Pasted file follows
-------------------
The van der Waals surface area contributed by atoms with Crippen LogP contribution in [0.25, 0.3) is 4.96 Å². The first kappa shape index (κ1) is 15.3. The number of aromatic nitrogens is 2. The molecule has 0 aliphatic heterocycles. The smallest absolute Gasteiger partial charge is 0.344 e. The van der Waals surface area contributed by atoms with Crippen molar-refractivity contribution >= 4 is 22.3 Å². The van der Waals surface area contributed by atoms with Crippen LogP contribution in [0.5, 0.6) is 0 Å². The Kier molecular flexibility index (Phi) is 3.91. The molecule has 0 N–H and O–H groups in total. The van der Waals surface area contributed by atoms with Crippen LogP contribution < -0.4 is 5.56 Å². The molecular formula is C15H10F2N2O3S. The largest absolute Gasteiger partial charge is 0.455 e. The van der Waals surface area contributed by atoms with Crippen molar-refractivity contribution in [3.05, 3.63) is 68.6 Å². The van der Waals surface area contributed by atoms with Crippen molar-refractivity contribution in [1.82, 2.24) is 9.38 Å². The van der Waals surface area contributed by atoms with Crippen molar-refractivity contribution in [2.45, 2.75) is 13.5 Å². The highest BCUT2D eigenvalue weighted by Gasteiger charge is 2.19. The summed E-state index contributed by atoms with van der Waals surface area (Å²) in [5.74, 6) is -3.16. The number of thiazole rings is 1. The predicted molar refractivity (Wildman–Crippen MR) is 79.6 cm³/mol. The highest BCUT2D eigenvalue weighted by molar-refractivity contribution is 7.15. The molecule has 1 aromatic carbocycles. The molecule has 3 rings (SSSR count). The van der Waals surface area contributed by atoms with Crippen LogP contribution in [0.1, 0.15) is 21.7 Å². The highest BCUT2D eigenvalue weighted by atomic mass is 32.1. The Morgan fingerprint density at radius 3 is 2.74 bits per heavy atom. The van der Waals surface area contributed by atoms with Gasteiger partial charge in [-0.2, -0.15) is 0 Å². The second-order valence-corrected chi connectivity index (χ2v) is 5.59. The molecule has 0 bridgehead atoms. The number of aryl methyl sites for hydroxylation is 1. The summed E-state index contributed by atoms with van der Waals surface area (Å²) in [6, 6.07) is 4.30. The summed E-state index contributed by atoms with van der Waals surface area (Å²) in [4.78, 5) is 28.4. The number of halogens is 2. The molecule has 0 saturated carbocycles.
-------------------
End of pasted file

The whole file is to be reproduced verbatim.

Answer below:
The van der Waals surface area contributed by atoms with Crippen LogP contribution in [0.25, 0.3) is 4.96 Å². The first kappa shape index (κ1) is 15.3. The number of aromatic nitrogens is 2. The molecule has 0 aliphatic heterocycles. The smallest absolute Gasteiger partial charge is 0.344 e. The van der Waals surface area contributed by atoms with Crippen molar-refractivity contribution >= 4 is 22.3 Å². The van der Waals surface area contributed by atoms with Crippen LogP contribution in [0.5, 0.6) is 0 Å². The Kier molecular flexibility index (Phi) is 3.91. The molecule has 0 N–H and O–H groups in total. The van der Waals surface area contributed by atoms with Crippen LogP contribution < -0.4 is 5.56 Å². The molecular formula is C15H10F2N2O3S. The largest absolute Gasteiger partial charge is 0.455 e. The van der Waals surface area contributed by atoms with Crippen molar-refractivity contribution in [3.05, 3.63) is 68.6 Å². The van der Waals surface area contributed by atoms with Crippen molar-refractivity contribution in [1.82, 2.24) is 9.38 Å². The van der Waals surface area contributed by atoms with Crippen molar-refractivity contribution in [2.45, 2.75) is 13.5 Å². The highest BCUT2D eigenvalue weighted by Gasteiger charge is 2.19. The summed E-state index contributed by atoms with van der Waals surface area (Å²) in [5.74, 6) is -3.16. The number of thiazole rings is 1. The predicted molar refractivity (Wildman–Crippen MR) is 79.6 cm³/mol. The highest BCUT2D eigenvalue weighted by molar-refractivity contribution is 7.15. The molecule has 1 aromatic carbocycles. The molecule has 3 rings (SSSR count). The van der Waals surface area contributed by atoms with Crippen LogP contribution in [0.1, 0.15) is 21.7 Å². The highest BCUT2D eigenvalue weighted by atomic mass is 32.1. The Morgan fingerprint density at radius 3 is 2.74 bits per heavy atom. The van der Waals surface area contributed by atoms with Gasteiger partial charge in [-0.2, -0.15) is 0 Å². The second-order valence-corrected chi connectivity index (χ2v) is 5.59. The molecule has 0 bridgehead atoms. The number of aryl methyl sites for hydroxylation is 1. The summed E-state index contributed by atoms with van der Waals surface area (Å²) in [6, 6.07) is 4.30. The summed E-state index contributed by atoms with van der Waals surface area (Å²) in [4.78, 5) is 28.4. The number of halogens is 2. The molecule has 0 saturated carbocycles.